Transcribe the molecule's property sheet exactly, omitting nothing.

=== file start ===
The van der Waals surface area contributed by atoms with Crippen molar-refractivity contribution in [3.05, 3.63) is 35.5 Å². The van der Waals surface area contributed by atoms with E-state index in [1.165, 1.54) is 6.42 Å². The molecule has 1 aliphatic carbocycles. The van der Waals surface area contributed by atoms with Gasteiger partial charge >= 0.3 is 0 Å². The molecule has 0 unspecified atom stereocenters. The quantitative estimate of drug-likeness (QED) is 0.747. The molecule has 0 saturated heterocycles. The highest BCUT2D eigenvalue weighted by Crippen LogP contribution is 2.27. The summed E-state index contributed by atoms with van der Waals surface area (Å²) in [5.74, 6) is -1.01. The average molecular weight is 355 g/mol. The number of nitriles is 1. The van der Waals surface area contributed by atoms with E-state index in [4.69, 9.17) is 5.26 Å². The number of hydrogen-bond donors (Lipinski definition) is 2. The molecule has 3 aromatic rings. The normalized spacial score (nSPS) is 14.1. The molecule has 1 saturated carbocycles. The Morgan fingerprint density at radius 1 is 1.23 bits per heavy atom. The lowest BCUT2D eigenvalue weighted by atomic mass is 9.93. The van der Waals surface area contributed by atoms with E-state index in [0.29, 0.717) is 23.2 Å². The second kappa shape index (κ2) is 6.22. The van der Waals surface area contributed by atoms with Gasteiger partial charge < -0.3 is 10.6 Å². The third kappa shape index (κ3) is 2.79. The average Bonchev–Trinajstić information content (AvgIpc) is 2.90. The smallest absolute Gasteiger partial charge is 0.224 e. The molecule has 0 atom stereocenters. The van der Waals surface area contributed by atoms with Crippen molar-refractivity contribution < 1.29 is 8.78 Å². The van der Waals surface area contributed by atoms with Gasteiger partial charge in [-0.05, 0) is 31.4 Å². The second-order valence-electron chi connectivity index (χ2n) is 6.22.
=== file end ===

The van der Waals surface area contributed by atoms with Crippen molar-refractivity contribution in [3.05, 3.63) is 35.5 Å². The van der Waals surface area contributed by atoms with E-state index in [1.165, 1.54) is 6.42 Å². The molecule has 1 aliphatic carbocycles. The van der Waals surface area contributed by atoms with Gasteiger partial charge >= 0.3 is 0 Å². The molecule has 0 unspecified atom stereocenters. The quantitative estimate of drug-likeness (QED) is 0.747. The molecule has 0 saturated heterocycles. The highest BCUT2D eigenvalue weighted by Crippen LogP contribution is 2.27. The summed E-state index contributed by atoms with van der Waals surface area (Å²) in [5.74, 6) is -1.01. The average molecular weight is 355 g/mol. The number of nitriles is 1. The van der Waals surface area contributed by atoms with E-state index in [4.69, 9.17) is 5.26 Å². The number of hydrogen-bond donors (Lipinski definition) is 2. The molecule has 3 aromatic rings. The normalized spacial score (nSPS) is 14.1. The molecule has 1 saturated carbocycles. The Morgan fingerprint density at radius 1 is 1.23 bits per heavy atom. The lowest BCUT2D eigenvalue weighted by atomic mass is 9.93. The van der Waals surface area contributed by atoms with E-state index in [0.29, 0.717) is 23.2 Å². The second kappa shape index (κ2) is 6.22. The van der Waals surface area contributed by atoms with Gasteiger partial charge < -0.3 is 10.6 Å². The third kappa shape index (κ3) is 2.79. The average Bonchev–Trinajstić information content (AvgIpc) is 2.90. The smallest absolute Gasteiger partial charge is 0.224 e. The molecule has 0 atom stereocenters. The van der Waals surface area contributed by atoms with Crippen molar-refractivity contribution < 1.29 is 8.78 Å². The van der Waals surface area contributed by atoms with Gasteiger partial charge in [-0.05, 0) is 31.4 Å². The second-order valence-electron chi connectivity index (χ2n) is 6.22.